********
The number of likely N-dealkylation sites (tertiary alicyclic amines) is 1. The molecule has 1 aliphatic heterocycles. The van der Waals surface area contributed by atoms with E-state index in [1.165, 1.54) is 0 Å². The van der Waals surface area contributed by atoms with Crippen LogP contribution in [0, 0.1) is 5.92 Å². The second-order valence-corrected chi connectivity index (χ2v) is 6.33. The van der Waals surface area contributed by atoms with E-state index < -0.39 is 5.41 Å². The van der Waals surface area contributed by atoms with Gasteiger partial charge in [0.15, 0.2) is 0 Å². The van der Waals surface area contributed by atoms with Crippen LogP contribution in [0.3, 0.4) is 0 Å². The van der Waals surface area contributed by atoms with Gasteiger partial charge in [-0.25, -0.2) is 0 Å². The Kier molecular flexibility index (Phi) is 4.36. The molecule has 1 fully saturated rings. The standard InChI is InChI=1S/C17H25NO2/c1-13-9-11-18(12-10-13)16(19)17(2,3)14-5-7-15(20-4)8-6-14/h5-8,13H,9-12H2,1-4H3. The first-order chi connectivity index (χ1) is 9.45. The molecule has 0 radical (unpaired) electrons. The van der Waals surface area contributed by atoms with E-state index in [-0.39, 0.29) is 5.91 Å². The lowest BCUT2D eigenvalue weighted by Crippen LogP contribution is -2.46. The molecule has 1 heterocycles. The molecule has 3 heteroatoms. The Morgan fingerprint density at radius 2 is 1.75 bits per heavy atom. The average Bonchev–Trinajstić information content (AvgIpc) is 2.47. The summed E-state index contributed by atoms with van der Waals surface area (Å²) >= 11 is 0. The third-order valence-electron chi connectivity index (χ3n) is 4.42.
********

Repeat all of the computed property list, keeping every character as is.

The number of likely N-dealkylation sites (tertiary alicyclic amines) is 1. The molecule has 1 aliphatic heterocycles. The van der Waals surface area contributed by atoms with E-state index in [1.165, 1.54) is 0 Å². The van der Waals surface area contributed by atoms with Crippen LogP contribution in [0, 0.1) is 5.92 Å². The second-order valence-corrected chi connectivity index (χ2v) is 6.33. The van der Waals surface area contributed by atoms with E-state index < -0.39 is 5.41 Å². The van der Waals surface area contributed by atoms with Gasteiger partial charge in [0.15, 0.2) is 0 Å². The van der Waals surface area contributed by atoms with Crippen LogP contribution in [0.3, 0.4) is 0 Å². The van der Waals surface area contributed by atoms with Gasteiger partial charge in [-0.25, -0.2) is 0 Å². The Kier molecular flexibility index (Phi) is 4.36. The molecule has 1 fully saturated rings. The standard InChI is InChI=1S/C17H25NO2/c1-13-9-11-18(12-10-13)16(19)17(2,3)14-5-7-15(20-4)8-6-14/h5-8,13H,9-12H2,1-4H3. The first-order chi connectivity index (χ1) is 9.45. The molecule has 0 radical (unpaired) electrons. The van der Waals surface area contributed by atoms with E-state index in [-0.39, 0.29) is 5.91 Å². The lowest BCUT2D eigenvalue weighted by Crippen LogP contribution is -2.46. The molecule has 1 heterocycles. The molecule has 3 heteroatoms. The Morgan fingerprint density at radius 2 is 1.75 bits per heavy atom. The average Bonchev–Trinajstić information content (AvgIpc) is 2.47. The summed E-state index contributed by atoms with van der Waals surface area (Å²) >= 11 is 0. The third-order valence-electron chi connectivity index (χ3n) is 4.42.